Yesterday morning I wrote a story for our daily Feminist News site about the closing of Catherine Ferguson Academy. It turned out to be difficult for me to keep my language neutral in any way or maintain journalistic integrity; hence I must now blog about it because I’m pissed off.
I originally heard about this story from the fantastically feminist Rachel Maddow Show in April. Catherine Ferguson Academy (CFA), established in 1986 and one of only three like it in the country, is a high school for pregnant teens and young mothers. CFA provides early education and day care, the young women maintain a farm on school grounds which was the focus of the 2009 documentary “Grown in Detroit,” receive parenting classes as well as support to graduate and continue with higher education.
In April Detroit’s Emergency Financial Manager, Roy Roberts, called for closure of the school, along with 17 others, during the summer of 2011 unless an acceptable proposal was made to convert it to a charter school. (See Maddow video for how horrifyingly undemocratic the very existence of an emergency manager is, because I can’t even go there.)
On April 15, in an impressive display of democracy, organizing skill and courage, the young women from CFA protested the decision to close the school. Several students and community members peacefully occupied the school after-hours, accompanied by a press release listing their demands. They were not only advocating for CFA, but for “no school closings” and calling to “Keep All Detroit Schools Public – No More Charters or Privatization.” Police came soon after demanding instead that they leave school grounds, and when they did not, eight teenage girls were arrested.
I do understand that in difficult economic times cuts need to be made in some difficult places. But at what cost? Keep in mind, CFA is only one of 18 schools slated for closure this summer, several of which are for at-risk teens. Is it really so dispensable that these are young kids who will likely only reach their full potential with the support and attention of educators like CFA principal Asenath Andrews, not to mention the toll it will take on their children and families? By casting these teens, Detroit is reproducing a cycle of poverty which results in dependency on social services and feeds this country’s prison industrial complex.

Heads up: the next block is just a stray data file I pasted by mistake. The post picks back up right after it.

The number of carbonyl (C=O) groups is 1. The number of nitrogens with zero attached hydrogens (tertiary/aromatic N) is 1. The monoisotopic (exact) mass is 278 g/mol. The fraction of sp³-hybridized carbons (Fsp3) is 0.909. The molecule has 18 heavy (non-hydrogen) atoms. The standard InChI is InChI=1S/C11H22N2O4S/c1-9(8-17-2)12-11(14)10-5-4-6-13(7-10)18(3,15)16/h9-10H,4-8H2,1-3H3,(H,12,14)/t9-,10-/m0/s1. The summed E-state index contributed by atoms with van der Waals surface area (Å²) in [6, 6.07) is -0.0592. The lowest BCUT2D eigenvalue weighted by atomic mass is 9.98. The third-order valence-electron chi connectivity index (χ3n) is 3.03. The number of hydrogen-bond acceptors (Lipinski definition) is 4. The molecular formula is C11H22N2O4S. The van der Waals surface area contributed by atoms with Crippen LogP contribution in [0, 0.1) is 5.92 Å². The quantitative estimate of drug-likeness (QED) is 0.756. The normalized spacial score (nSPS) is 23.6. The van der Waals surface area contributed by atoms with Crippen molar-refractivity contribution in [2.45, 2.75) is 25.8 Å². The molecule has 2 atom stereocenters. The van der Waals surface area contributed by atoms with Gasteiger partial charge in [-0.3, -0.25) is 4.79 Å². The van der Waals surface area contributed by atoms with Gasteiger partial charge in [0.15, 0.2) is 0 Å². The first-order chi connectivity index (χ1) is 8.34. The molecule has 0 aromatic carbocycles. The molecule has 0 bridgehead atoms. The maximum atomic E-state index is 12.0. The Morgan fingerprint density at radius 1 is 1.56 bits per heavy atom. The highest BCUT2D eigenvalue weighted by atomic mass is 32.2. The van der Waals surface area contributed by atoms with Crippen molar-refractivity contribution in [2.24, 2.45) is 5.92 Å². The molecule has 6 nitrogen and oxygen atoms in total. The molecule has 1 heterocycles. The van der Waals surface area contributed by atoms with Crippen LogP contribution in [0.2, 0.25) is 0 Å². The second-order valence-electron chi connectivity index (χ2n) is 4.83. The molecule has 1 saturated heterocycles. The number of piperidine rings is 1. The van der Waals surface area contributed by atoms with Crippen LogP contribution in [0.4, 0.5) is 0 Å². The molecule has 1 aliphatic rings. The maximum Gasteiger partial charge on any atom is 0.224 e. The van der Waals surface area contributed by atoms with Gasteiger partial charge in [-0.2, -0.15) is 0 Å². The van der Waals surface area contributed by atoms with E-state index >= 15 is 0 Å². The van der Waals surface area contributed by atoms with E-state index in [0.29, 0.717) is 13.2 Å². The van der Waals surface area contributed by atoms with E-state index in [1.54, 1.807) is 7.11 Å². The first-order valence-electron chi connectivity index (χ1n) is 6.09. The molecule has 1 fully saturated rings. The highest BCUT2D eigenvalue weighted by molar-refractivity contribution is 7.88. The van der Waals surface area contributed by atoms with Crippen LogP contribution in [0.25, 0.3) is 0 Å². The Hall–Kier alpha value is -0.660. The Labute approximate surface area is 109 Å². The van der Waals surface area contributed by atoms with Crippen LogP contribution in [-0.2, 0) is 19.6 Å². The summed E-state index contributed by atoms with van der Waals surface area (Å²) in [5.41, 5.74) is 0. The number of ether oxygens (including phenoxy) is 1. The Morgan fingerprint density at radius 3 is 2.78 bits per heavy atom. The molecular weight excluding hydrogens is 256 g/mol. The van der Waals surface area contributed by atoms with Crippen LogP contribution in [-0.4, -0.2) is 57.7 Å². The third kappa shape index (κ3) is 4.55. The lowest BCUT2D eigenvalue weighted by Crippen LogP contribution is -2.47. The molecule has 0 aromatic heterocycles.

CFA boasts a 90% graduation rate with all graduates continuing on to college. According to the organization Detroit Literacy, Detroit has an illiteracy rate of 47% — which typically affects women disproportionately. Are high-performing, unique and successful public schools really the place to be saving a nickel?
Take action: sign the growing change.org petition to express support for the educators and students at Catherine Ferguson Academy.
Update 6/10: If you’re in the Detroit area, see comments for information about a rally in support of CFA on Thursday June 16!!
Update 6/16: On the day the community rallied in support of CFA, the same day it was set to close, Principal Andrews announced that the Academy will STAY OPEN as a charter school. While charter schools are not an ideal solution, the impact of CFA in the community will remain according to the Blair Evans, the chief educational officer of the Detroit-based charter agency which will now operate CFA. From this afternoon’s The Detroit News article on the subject:
“The academy, run by chief academic officer Blair Evans, will operate the school at its current site and continue its educational programs.
Blair said Ferguson’s leadership and core staff will remain, including retaining Andrews.”